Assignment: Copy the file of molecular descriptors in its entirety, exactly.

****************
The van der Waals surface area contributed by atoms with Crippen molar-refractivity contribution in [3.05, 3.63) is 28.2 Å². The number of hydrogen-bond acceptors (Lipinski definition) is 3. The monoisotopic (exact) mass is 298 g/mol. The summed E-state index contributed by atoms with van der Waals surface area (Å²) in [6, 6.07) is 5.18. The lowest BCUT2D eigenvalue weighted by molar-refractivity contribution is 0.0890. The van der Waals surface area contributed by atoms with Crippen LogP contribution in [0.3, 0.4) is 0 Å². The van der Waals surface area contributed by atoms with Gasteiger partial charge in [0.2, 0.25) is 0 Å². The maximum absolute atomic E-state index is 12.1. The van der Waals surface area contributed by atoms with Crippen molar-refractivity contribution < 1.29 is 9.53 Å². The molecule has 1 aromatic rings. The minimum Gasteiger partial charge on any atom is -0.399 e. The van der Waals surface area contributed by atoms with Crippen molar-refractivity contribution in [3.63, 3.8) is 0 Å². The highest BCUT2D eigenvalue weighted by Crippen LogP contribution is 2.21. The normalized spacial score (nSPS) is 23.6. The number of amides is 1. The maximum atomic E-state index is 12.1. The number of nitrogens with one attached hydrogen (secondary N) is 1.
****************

The van der Waals surface area contributed by atoms with Crippen molar-refractivity contribution in [3.05, 3.63) is 28.2 Å². The number of hydrogen-bond acceptors (Lipinski definition) is 3. The monoisotopic (exact) mass is 298 g/mol. The summed E-state index contributed by atoms with van der Waals surface area (Å²) in [6, 6.07) is 5.18. The lowest BCUT2D eigenvalue weighted by molar-refractivity contribution is 0.0890. The van der Waals surface area contributed by atoms with Crippen LogP contribution in [0.3, 0.4) is 0 Å². The van der Waals surface area contributed by atoms with Gasteiger partial charge in [0.2, 0.25) is 0 Å². The maximum absolute atomic E-state index is 12.1. The van der Waals surface area contributed by atoms with Crippen molar-refractivity contribution < 1.29 is 9.53 Å². The molecule has 1 aromatic rings. The minimum Gasteiger partial charge on any atom is -0.399 e. The van der Waals surface area contributed by atoms with Crippen molar-refractivity contribution in [3.63, 3.8) is 0 Å². The highest BCUT2D eigenvalue weighted by Crippen LogP contribution is 2.21. The normalized spacial score (nSPS) is 23.6. The number of amides is 1. The maximum atomic E-state index is 12.1. The number of nitrogens with one attached hydrogen (secondary N) is 1.